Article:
Police say Wilson entered the home where the twin girls’ mother, 22-year-old Megan Hiatt, lived with her father, Travis. Wilson allegedly shot the babies, Hiatt and her father before eventually taking his own life.
Megan Hiatt, who is a twin herself, was the sole survivor of what police characterized as a “domestic incident.” Police could not confirm she had to have a breast removed as a result of last week’s violence, but did say she was shot five times. She is recovering from her injuries at UF Health Jacksonville.
The police spokesman also refused to comment on numerous media reports claiming Hiatt was forced to hold her two babies as Miller shot them dead.
Hiatt’s mother, Melissa Bateh, told First Coast News in an interview that Wilson wanted to destroy her daughter’s life. “He wanted to destroy her world. He wanted her to watch it be destroyed,” Bateh said, adding that her daughter told her she was forced to hold the infants as Wilson shot them.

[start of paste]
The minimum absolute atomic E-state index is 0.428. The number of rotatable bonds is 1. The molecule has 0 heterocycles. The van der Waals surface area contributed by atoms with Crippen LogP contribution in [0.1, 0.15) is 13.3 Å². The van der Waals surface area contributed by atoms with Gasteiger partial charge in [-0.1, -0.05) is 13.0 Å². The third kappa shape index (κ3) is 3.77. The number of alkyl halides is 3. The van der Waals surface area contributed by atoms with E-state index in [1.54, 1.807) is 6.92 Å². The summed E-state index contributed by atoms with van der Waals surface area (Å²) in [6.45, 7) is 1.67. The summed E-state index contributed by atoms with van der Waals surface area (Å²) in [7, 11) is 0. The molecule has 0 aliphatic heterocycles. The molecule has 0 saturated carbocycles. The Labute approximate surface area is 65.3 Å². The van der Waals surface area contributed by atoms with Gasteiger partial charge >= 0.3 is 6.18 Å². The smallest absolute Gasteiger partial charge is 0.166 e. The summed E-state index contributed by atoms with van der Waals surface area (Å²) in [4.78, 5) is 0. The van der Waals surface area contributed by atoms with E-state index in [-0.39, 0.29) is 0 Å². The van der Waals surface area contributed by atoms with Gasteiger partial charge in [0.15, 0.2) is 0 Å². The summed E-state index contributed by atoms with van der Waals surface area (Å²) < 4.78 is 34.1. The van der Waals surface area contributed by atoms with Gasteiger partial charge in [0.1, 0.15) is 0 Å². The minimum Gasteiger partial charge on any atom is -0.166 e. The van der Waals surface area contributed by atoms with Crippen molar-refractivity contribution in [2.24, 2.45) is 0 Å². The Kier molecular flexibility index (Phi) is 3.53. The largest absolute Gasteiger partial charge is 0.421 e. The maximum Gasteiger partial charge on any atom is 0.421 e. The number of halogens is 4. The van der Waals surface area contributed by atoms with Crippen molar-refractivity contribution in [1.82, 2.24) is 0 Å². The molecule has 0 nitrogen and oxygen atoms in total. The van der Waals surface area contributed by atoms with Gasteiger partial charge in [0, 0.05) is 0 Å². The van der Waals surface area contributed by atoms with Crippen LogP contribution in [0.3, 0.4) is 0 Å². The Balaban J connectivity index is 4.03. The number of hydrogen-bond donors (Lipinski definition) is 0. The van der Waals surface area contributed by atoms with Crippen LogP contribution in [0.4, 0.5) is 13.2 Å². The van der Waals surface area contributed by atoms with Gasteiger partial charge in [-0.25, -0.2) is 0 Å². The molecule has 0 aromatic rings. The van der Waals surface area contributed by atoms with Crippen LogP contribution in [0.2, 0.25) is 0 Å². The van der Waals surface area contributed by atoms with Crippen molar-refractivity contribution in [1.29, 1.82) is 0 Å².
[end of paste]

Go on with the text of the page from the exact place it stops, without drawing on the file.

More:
” ‘Mama, he killed them. He killed them in my arms. He made me hold them when he killed them. He made me watch,’ ” Bateh recalled. “I knew, I didn’t … I couldn’t imagine someone doing that, holding your own children while someone kills them.”
Police confirm Hiatt and Miller “were a couple at one time,” but say it doesn’t appear the two were “still a couple” at the time of the shooting.
A GoFundMe campaign has been launched to help raise money to pay for the funeral costs for the twins and their grandfather. So far, it has raised nearly $20,000 in donations.
The New York State attorney general has reached a potentially significant settlement with Bon-Ton Stores, which has more than 200 department stores across the northern part of the country, over a workplace discrimination complaint filed by a victim of domestic violence
The settlement, to be announced on Thursday, stems from an episode in early October at the company’s store in Williamsville, N.Y., a suburb of Buffalo. It requires the company to educate all employees of its New York stores that victims of domestic violence are protected by state law against retaliation and harassment relating to their abuse.